Crafts

Yarnbombs

Old Navy Bumper Cars Yarnbomb


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You’ve seen our epic yarnbomb of a 1950’s Chevy truck in Old Navy‘s San Francisco Flagship store (up til January 2015). Now get ready for the second epic yarnbomb: three yarnbombed bumper cars in Old Navy’s New York 34th St Flagship store.

How awesome is Old Navy to choose yarnbombing to celebrate #OldNavyStyle in a season full of fashionable knitwear for the people! We were so stoked that they asked us to do this second project on the same block with the Thanksgiving Day parade. It’s our little Miracle on 34th Street. Forget Santa’s lap–go snuggle your derrier into one of these vintage babies this Christmas. (And I know you want to but sorry, they don’t move around.) Be sure to tag us in your pics (@knitsforlife @thedappertoad @oldnavy) so we can see you!

For those of you who are interested in learning to step up your work to more ambitious yarnbombing projects, get your scroll on and I’ll tell you a bit about our process. It’s basically three steps: design, construction, and installation. But first, the pics!

Old Navy Bumper Cars Yarnbomb Old Navy Bumper Cars Yarnbomb Old Navy Bumper Cars Yarnbomb Old Navy Bumper Cars Yarnbomb

1. Design includes a sketch and engineering. Old Navy did the sketch and we translated it into knitting and did the engineering. You translate the colorwork elements in the sketch (snowflakes, letters, etc.) into charts. We input the charts into our Brother KH-270 knitting machine. While it sounds easy and is certainly faster than hand-knitting, it’s still quite a laborious process of mostly prep. Read more details about charting in this post.

bumper car yarnbomb
Final design for the Old Navy bumper car yarnbomb

To engineer how you’ll construct the yarnbomb, you break down the overall design into panels to seam together. We conceived of a few ways to do it and chose the one with the best stitch alignment and seam location. One consideration is whether you’ll knit rectangular panels or custom shapes. We braved knitting rectangular ones to cut to shape on site. The fear of unraveling fabric is great within knitters, but a simple whip stitch around cut edges secured them nicely and we conquered in the end.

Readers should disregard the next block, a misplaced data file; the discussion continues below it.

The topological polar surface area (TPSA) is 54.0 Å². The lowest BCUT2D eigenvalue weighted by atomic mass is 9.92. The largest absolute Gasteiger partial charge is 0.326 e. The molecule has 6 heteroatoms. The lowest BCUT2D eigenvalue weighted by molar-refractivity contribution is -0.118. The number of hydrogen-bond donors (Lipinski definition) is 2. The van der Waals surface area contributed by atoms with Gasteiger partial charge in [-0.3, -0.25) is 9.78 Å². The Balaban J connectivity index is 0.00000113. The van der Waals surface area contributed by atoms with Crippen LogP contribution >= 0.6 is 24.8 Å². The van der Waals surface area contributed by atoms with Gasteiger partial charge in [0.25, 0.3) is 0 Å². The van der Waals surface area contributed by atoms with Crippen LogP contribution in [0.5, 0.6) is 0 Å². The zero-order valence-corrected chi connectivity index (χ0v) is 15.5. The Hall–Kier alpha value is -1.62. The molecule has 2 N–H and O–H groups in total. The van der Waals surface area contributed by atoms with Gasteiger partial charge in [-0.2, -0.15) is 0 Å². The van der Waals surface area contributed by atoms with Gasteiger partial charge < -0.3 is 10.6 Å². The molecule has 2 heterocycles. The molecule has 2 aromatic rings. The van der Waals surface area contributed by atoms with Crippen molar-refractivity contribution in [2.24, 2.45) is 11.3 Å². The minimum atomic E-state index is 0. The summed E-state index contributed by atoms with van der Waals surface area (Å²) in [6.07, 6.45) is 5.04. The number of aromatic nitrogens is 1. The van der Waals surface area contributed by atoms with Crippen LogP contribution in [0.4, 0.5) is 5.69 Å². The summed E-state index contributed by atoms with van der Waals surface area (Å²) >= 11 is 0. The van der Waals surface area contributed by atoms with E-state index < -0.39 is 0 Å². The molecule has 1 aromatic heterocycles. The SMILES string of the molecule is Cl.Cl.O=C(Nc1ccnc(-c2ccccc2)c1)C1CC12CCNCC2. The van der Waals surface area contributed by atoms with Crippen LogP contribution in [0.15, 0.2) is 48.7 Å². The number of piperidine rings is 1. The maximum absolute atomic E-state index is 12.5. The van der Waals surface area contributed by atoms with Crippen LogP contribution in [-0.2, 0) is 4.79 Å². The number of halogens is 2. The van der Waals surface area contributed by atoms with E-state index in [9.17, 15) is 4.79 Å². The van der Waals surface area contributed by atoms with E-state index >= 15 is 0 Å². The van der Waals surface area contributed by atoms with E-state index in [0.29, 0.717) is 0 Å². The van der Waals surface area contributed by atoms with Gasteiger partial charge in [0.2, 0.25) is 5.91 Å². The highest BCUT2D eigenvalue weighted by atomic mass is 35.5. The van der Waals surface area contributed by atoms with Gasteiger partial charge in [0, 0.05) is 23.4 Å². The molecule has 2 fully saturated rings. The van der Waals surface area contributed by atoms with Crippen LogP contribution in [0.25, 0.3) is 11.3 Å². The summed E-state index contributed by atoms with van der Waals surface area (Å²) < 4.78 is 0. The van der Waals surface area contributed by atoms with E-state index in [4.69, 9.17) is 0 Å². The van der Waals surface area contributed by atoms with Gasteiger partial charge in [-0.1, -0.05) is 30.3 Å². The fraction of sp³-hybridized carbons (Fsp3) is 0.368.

These @oldnavy #yarnbomb installations are teaching us all kinds of courage. 🙀🙈✂️

A video posted by Lorna Watt (@knitsforlife) on

Old Navy bumper cars yarnbomb
One of our sketches for getting measurements from afar.

Once the panels are mapped out, you take measurements to get their dimensions. We did all our nail-biting over the fact that we didn’t fly out to take the measurements ourselves. Instead, Old Navy’s team sent tons of photos, we sent back diagrams of our required dimensions, and they took careful measurements. Since knitting is fairly forgiving, we could bring back-up panels, and we were on a 2-week timeline, we figured the risk was low enough that it would work out, and it did!

The final engineering step is to translate each panel’s dimensions to a stitch and row count based on a swatch of knitting in the same yarn, gauge, and tautness as the installation. Calculate thrice, knit once!

2. Construction, as every knitter knows, is the fun part. The Brother KH-270 knitting machine is like a cross between a circular knitting loom and a weaving loom. It has an input for the colorwork to tell the needles which color to select for each stitch, and a bed of needles over which you manually pass a carriage for each row. Each bumper car comprises 11 panels, so with the sign we had 34 panels to knit.

Yarnbombed Truck
Knitting a panel for the yarnbombed truck on the Brother KH-270 machine. We goofed.
Old Navy Truck Yarnbomb pieces
The bumper cars yarnbomb comprised 34 individually-knit panels.

3. Installation is equal parts sewing and ingenuity. This step is also a huge consideration during the design stage. It seems every installation we do these days requires us to dream up a new installation technique. First there was the staple gun (no, it doesn’t hurt trees). Then there was fishing line and plastic canvas. Now we turned to decals, Velcro and hot glue. (Here’s a great deal on bulk Velcro tape.) First we applied a vinyl decal layer in places where the bumper car paint job might show through the knitting too much, muddling the color. Next we applied sticky-back hook Velcro tape around edges and center areas to hold the knit panels. Finally we hot glued around the borders a huge crochet chain, made on a jumbo 16 mm hook with yarn held triple. Sounds easy, but that’s a lot of layers for a lot of edging. Elsewhere the panels are mattress and Kitchener stitched together for the best-looking seams. Voila! It’s crazy that even though this project only used 1/4 as much yarn as the truck project, it took the same amount of time to install!

Old Navy Bumper Cars Yarnbomb 1
The fun Old Navy bumper cars before yarnbombing.
Old Navy Bumper Cars Yarnbomb
After installing the bumper car yarnbomb with a super cute knit sign.
Old Navy Bumper Cars Yarnbomb
After installing the bumper car yarnbomb.
Old Navy Bumper Cars Yarnbomb
Jumbo crochet chain edging.

Technically, there’s a fourth step: sharing! We love photographing, posting, and tagging our work. But the best part about it is that we can see how much fun people have interacting with the #OldNavyStyle yarnbombs. Our friends in New York were the first to hop in for a ride!

Yarnbombed Bumper Cars Polaroid

Remember if you go see it to tag us in your pics so we can see you! (@knitsforlife @thedappertoad @oldnavy)

xxxo,

Lorna & Jill

Yarnbombs

Old Navy Truck Yarnbomb


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Now until January you can see our most ambitious yarnbomb to date: a 1950 Chevy truck in Old Navy’s San Francisco flagship store on Market & 4th. We had a hard time resisting shopping in this 3-story wonderland while we worked, but fortunately you don’t have to!

Old Navy Truck Yarnbomb

Old Navy Truck Yarnbomb

Old Navy Truck Yarnbomb

Old Navy Truck Yarnbomb

Old Navy Truck Yarnbomb